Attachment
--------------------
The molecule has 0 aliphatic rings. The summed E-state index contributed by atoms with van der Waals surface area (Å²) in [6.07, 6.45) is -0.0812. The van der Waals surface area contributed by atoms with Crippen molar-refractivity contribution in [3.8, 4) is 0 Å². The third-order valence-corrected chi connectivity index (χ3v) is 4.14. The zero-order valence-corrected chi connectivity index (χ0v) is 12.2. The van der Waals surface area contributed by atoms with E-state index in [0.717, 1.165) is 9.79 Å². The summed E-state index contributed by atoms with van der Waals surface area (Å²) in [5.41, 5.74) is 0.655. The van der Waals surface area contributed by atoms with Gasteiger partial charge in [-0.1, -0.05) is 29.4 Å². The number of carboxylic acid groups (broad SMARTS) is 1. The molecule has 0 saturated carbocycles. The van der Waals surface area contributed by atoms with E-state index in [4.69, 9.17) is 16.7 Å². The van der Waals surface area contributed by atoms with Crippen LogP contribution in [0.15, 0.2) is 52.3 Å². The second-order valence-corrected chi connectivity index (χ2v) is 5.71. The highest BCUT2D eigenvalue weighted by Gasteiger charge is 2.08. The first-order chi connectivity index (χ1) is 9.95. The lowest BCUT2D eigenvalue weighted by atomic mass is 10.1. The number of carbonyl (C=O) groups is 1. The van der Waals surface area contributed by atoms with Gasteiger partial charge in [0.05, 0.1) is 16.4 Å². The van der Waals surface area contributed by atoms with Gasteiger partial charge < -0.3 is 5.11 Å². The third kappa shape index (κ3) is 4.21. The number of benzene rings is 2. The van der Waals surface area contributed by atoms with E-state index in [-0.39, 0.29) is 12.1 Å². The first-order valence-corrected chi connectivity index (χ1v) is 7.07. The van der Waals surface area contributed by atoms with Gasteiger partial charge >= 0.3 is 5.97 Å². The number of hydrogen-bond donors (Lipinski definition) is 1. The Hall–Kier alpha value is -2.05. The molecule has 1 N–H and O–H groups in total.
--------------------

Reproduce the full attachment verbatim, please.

The molecule has 0 aliphatic rings. The summed E-state index contributed by atoms with van der Waals surface area (Å²) in [6.07, 6.45) is -0.0812. The van der Waals surface area contributed by atoms with Crippen molar-refractivity contribution in [3.8, 4) is 0 Å². The third-order valence-corrected chi connectivity index (χ3v) is 4.14. The zero-order valence-corrected chi connectivity index (χ0v) is 12.2. The van der Waals surface area contributed by atoms with E-state index in [0.717, 1.165) is 9.79 Å². The summed E-state index contributed by atoms with van der Waals surface area (Å²) in [5.41, 5.74) is 0.655. The van der Waals surface area contributed by atoms with Gasteiger partial charge in [-0.1, -0.05) is 29.4 Å². The number of carboxylic acid groups (broad SMARTS) is 1. The molecule has 0 saturated carbocycles. The van der Waals surface area contributed by atoms with E-state index in [4.69, 9.17) is 16.7 Å². The van der Waals surface area contributed by atoms with Crippen LogP contribution in [0.15, 0.2) is 52.3 Å². The second-order valence-corrected chi connectivity index (χ2v) is 5.71. The highest BCUT2D eigenvalue weighted by Gasteiger charge is 2.08. The first-order chi connectivity index (χ1) is 9.95. The lowest BCUT2D eigenvalue weighted by atomic mass is 10.1. The number of carbonyl (C=O) groups is 1. The van der Waals surface area contributed by atoms with Gasteiger partial charge in [0.05, 0.1) is 16.4 Å². The van der Waals surface area contributed by atoms with Gasteiger partial charge < -0.3 is 5.11 Å². The third kappa shape index (κ3) is 4.21. The number of benzene rings is 2. The van der Waals surface area contributed by atoms with E-state index in [-0.39, 0.29) is 12.1 Å². The first-order valence-corrected chi connectivity index (χ1v) is 7.07. The van der Waals surface area contributed by atoms with Gasteiger partial charge >= 0.3 is 5.97 Å². The number of hydrogen-bond donors (Lipinski definition) is 1. The Hall–Kier alpha value is -2.05. The molecule has 1 N–H and O–H groups in total.